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Scott Jagow: Black Friday got its name because this is supposedly the day when retailers go into the black for the year. This year, it’s also a referendum on consumer spending. As usual, some malls and stores opened at midnight. Others waited until 5 a.m. So far, there are pretty good crowds. We don’t know about the buying part yet. Reporter Phillip Martin went to toy store near Boston around midnight.
Phillip Martin: Sheila McNamara was number eight in line at KB toys in Newton. She wasn’t surprised by the sparse turnout.
Sheila McNamara: I didn’t think there’d be many people here at all. And I don’t think there’s a lot.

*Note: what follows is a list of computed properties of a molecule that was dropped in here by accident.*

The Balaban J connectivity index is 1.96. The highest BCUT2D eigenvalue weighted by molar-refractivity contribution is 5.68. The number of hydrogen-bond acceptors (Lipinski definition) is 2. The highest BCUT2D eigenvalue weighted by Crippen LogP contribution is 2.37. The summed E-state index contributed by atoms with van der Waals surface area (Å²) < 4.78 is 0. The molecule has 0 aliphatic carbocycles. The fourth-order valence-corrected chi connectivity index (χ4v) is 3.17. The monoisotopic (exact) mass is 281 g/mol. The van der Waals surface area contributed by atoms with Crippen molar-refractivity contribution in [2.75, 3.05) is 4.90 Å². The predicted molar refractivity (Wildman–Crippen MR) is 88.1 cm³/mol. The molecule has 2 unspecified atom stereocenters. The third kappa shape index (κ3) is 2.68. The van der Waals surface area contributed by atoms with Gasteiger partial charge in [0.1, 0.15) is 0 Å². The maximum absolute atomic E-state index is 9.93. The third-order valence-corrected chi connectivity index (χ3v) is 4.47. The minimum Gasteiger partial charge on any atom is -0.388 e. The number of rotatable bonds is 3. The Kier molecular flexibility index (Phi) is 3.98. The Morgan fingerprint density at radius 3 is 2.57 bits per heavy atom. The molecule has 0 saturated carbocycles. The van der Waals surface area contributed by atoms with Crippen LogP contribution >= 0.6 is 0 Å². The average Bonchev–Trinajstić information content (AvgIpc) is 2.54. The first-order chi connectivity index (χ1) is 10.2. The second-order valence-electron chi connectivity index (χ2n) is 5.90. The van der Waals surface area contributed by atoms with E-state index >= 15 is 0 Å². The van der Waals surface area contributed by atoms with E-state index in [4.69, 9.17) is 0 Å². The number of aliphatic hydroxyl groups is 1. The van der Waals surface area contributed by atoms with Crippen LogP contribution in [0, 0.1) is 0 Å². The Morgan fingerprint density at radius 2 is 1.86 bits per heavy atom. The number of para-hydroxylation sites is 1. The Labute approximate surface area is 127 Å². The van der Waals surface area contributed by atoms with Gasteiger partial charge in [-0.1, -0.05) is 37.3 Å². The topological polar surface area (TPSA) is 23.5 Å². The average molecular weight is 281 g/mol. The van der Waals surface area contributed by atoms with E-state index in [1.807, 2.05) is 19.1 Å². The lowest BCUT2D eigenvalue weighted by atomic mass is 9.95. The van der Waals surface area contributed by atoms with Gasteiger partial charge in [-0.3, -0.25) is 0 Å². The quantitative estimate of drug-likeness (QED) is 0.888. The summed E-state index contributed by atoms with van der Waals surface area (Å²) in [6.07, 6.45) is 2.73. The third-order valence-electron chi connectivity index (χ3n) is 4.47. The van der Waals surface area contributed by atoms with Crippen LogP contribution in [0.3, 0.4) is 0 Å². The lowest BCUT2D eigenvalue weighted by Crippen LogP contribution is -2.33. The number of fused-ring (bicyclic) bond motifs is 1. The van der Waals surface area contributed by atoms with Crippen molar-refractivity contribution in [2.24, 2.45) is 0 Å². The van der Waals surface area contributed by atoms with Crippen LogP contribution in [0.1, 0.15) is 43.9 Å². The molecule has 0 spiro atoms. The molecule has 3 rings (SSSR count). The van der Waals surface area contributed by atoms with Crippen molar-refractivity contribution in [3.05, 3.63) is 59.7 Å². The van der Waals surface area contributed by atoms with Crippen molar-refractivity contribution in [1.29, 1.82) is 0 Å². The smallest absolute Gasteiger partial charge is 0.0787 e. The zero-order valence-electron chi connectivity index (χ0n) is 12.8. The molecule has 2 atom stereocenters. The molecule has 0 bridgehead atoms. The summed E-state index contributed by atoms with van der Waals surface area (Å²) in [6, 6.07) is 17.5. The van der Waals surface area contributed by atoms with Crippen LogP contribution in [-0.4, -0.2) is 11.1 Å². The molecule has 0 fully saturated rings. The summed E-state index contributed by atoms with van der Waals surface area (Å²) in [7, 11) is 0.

In fact, more than 35 people when the doors opened. Once inside, McNamara rushed to scoop up the number one and two toys on her niece and nephew’ lists — but walked away empty-handed.
McNamara: I was looking for Mario Car and Disney Sing it. Me and my friend looked, but no luck.
Even so, says McNamara, she doesn’t regret standing in line to try to snag hard to find gifts and bargains. And though McNamara walked away empty-handed, shopper Mary McCormick found everything she was looking for.
Mary McCormick: Mr. Potato Head. Yatzi Game. Girls Journal.
Martin: Was the economy a factor with you being here tonight?
McCormick: No. The time I’d rather be here at midnight than four in the morning. Now I can go home and sleep late tomorrow.
And, McCormick added, a Bargain is still a bargain.
In Newton, Massachusetts, I’m Phillip Martin for Marketplace.
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